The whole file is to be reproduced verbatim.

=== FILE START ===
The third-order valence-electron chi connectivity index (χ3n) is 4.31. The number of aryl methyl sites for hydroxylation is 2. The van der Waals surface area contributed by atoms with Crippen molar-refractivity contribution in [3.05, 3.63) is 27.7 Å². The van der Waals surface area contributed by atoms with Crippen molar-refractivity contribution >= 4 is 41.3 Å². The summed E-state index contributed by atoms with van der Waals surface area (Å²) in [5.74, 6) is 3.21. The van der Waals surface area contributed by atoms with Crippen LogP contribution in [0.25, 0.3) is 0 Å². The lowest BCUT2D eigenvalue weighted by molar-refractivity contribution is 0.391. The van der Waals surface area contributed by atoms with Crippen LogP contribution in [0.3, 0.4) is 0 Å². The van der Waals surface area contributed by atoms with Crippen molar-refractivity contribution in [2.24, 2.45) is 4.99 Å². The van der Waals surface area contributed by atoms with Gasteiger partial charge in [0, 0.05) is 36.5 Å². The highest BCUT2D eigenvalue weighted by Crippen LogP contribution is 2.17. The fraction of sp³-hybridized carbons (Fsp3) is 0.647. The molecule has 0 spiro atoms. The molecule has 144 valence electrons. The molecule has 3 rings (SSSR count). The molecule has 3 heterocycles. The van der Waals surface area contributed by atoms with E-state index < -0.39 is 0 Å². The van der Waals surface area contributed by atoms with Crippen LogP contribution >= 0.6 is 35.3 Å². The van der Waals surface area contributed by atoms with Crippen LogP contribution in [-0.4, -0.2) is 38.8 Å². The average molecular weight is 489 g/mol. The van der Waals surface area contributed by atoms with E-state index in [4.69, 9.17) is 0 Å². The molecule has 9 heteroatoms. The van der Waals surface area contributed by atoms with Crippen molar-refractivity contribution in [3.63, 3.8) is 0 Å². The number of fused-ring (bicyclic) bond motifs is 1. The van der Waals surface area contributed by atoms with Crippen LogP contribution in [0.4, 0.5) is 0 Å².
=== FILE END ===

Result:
The third-order valence-electron chi connectivity index (χ3n) is 4.31. The number of aryl methyl sites for hydroxylation is 2. The van der Waals surface area contributed by atoms with Crippen molar-refractivity contribution in [3.05, 3.63) is 27.7 Å². The van der Waals surface area contributed by atoms with Crippen molar-refractivity contribution >= 4 is 41.3 Å². The summed E-state index contributed by atoms with van der Waals surface area (Å²) in [5.74, 6) is 3.21. The van der Waals surface area contributed by atoms with Crippen LogP contribution in [0.25, 0.3) is 0 Å². The lowest BCUT2D eigenvalue weighted by molar-refractivity contribution is 0.391. The van der Waals surface area contributed by atoms with Crippen LogP contribution in [0.3, 0.4) is 0 Å². The van der Waals surface area contributed by atoms with Crippen molar-refractivity contribution in [2.24, 2.45) is 4.99 Å². The van der Waals surface area contributed by atoms with Gasteiger partial charge in [0, 0.05) is 36.5 Å². The highest BCUT2D eigenvalue weighted by Crippen LogP contribution is 2.17. The fraction of sp³-hybridized carbons (Fsp3) is 0.647. The molecule has 0 spiro atoms. The molecule has 144 valence electrons. The molecule has 3 rings (SSSR count). The molecule has 3 heterocycles. The van der Waals surface area contributed by atoms with E-state index < -0.39 is 0 Å². The van der Waals surface area contributed by atoms with Crippen LogP contribution >= 0.6 is 35.3 Å². The van der Waals surface area contributed by atoms with Crippen LogP contribution in [-0.4, -0.2) is 38.8 Å². The average molecular weight is 489 g/mol. The van der Waals surface area contributed by atoms with E-state index in [4.69, 9.17) is 0 Å². The molecule has 9 heteroatoms. The van der Waals surface area contributed by atoms with Crippen molar-refractivity contribution in [3.63, 3.8) is 0 Å². The number of fused-ring (bicyclic) bond motifs is 1. The van der Waals surface area contributed by atoms with Crippen LogP contribution in [0.4, 0.5) is 0 Å².